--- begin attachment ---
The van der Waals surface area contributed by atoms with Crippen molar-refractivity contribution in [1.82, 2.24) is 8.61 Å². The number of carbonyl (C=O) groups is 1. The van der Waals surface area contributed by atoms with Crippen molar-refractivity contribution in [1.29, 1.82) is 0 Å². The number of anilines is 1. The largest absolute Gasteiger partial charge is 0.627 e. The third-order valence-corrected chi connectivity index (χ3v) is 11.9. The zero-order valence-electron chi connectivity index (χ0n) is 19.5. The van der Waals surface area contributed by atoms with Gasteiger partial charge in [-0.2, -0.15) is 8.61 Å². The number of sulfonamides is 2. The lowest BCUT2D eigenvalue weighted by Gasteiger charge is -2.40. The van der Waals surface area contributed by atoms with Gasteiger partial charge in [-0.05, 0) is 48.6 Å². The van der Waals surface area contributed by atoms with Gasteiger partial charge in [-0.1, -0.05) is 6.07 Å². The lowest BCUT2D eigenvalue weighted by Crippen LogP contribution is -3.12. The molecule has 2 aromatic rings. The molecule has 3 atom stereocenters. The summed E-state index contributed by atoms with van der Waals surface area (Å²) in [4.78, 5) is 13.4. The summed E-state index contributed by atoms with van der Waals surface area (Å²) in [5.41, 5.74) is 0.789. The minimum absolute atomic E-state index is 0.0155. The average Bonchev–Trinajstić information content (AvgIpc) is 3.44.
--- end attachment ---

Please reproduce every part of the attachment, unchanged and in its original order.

The van der Waals surface area contributed by atoms with Crippen molar-refractivity contribution in [1.82, 2.24) is 8.61 Å². The number of carbonyl (C=O) groups is 1. The van der Waals surface area contributed by atoms with Crippen molar-refractivity contribution in [1.29, 1.82) is 0 Å². The number of anilines is 1. The largest absolute Gasteiger partial charge is 0.627 e. The third-order valence-corrected chi connectivity index (χ3v) is 11.9. The zero-order valence-electron chi connectivity index (χ0n) is 19.5. The van der Waals surface area contributed by atoms with Gasteiger partial charge in [-0.2, -0.15) is 8.61 Å². The number of sulfonamides is 2. The lowest BCUT2D eigenvalue weighted by Gasteiger charge is -2.40. The van der Waals surface area contributed by atoms with Gasteiger partial charge in [-0.05, 0) is 48.6 Å². The van der Waals surface area contributed by atoms with Gasteiger partial charge in [-0.1, -0.05) is 6.07 Å². The lowest BCUT2D eigenvalue weighted by Crippen LogP contribution is -3.12. The molecule has 2 aromatic rings. The molecule has 3 atom stereocenters. The summed E-state index contributed by atoms with van der Waals surface area (Å²) in [4.78, 5) is 13.4. The summed E-state index contributed by atoms with van der Waals surface area (Å²) in [5.41, 5.74) is 0.789. The minimum absolute atomic E-state index is 0.0155. The average Bonchev–Trinajstić information content (AvgIpc) is 3.44.